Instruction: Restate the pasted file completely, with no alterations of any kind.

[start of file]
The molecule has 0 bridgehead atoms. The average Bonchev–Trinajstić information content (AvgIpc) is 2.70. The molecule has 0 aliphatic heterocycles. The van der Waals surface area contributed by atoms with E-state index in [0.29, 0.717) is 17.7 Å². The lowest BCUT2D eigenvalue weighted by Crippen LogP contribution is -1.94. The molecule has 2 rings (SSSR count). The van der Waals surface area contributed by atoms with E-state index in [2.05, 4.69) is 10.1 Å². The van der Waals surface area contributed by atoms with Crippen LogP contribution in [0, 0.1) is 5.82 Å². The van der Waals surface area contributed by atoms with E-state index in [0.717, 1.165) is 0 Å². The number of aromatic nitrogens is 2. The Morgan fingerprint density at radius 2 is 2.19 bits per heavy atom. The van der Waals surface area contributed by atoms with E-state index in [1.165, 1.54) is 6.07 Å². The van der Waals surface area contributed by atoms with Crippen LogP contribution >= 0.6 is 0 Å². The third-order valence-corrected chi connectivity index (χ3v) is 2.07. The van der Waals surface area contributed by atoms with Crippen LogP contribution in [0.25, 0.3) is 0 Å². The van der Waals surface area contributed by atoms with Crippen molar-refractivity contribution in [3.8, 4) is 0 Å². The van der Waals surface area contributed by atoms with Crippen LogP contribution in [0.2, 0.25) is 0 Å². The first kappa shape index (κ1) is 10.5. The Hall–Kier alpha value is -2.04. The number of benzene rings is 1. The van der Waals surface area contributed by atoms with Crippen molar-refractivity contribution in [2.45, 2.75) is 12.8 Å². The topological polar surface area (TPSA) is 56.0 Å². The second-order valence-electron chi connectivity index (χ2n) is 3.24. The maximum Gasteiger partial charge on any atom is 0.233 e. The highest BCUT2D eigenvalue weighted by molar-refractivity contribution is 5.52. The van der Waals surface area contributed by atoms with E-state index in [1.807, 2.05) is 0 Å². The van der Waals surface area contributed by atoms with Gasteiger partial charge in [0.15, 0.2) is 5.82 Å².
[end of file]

The molecule has 0 bridgehead atoms. The average Bonchev–Trinajstić information content (AvgIpc) is 2.70. The molecule has 0 aliphatic heterocycles. The van der Waals surface area contributed by atoms with E-state index in [0.29, 0.717) is 17.7 Å². The lowest BCUT2D eigenvalue weighted by Crippen LogP contribution is -1.94. The molecule has 2 rings (SSSR count). The van der Waals surface area contributed by atoms with E-state index in [2.05, 4.69) is 10.1 Å². The van der Waals surface area contributed by atoms with Crippen LogP contribution in [0, 0.1) is 5.82 Å². The van der Waals surface area contributed by atoms with E-state index in [0.717, 1.165) is 0 Å². The number of aromatic nitrogens is 2. The Morgan fingerprint density at radius 2 is 2.19 bits per heavy atom. The van der Waals surface area contributed by atoms with E-state index in [1.165, 1.54) is 6.07 Å². The van der Waals surface area contributed by atoms with Crippen LogP contribution >= 0.6 is 0 Å². The third-order valence-corrected chi connectivity index (χ3v) is 2.07. The van der Waals surface area contributed by atoms with Crippen LogP contribution in [0.25, 0.3) is 0 Å². The van der Waals surface area contributed by atoms with Crippen molar-refractivity contribution in [3.8, 4) is 0 Å². The van der Waals surface area contributed by atoms with Crippen LogP contribution in [0.2, 0.25) is 0 Å². The first kappa shape index (κ1) is 10.5. The Hall–Kier alpha value is -2.04. The number of benzene rings is 1. The van der Waals surface area contributed by atoms with Crippen molar-refractivity contribution in [2.45, 2.75) is 12.8 Å². The topological polar surface area (TPSA) is 56.0 Å². The second-order valence-electron chi connectivity index (χ2n) is 3.24. The maximum Gasteiger partial charge on any atom is 0.233 e. The highest BCUT2D eigenvalue weighted by molar-refractivity contribution is 5.52. The van der Waals surface area contributed by atoms with E-state index in [1.807, 2.05) is 0 Å². The van der Waals surface area contributed by atoms with Gasteiger partial charge in [0.15, 0.2) is 5.82 Å².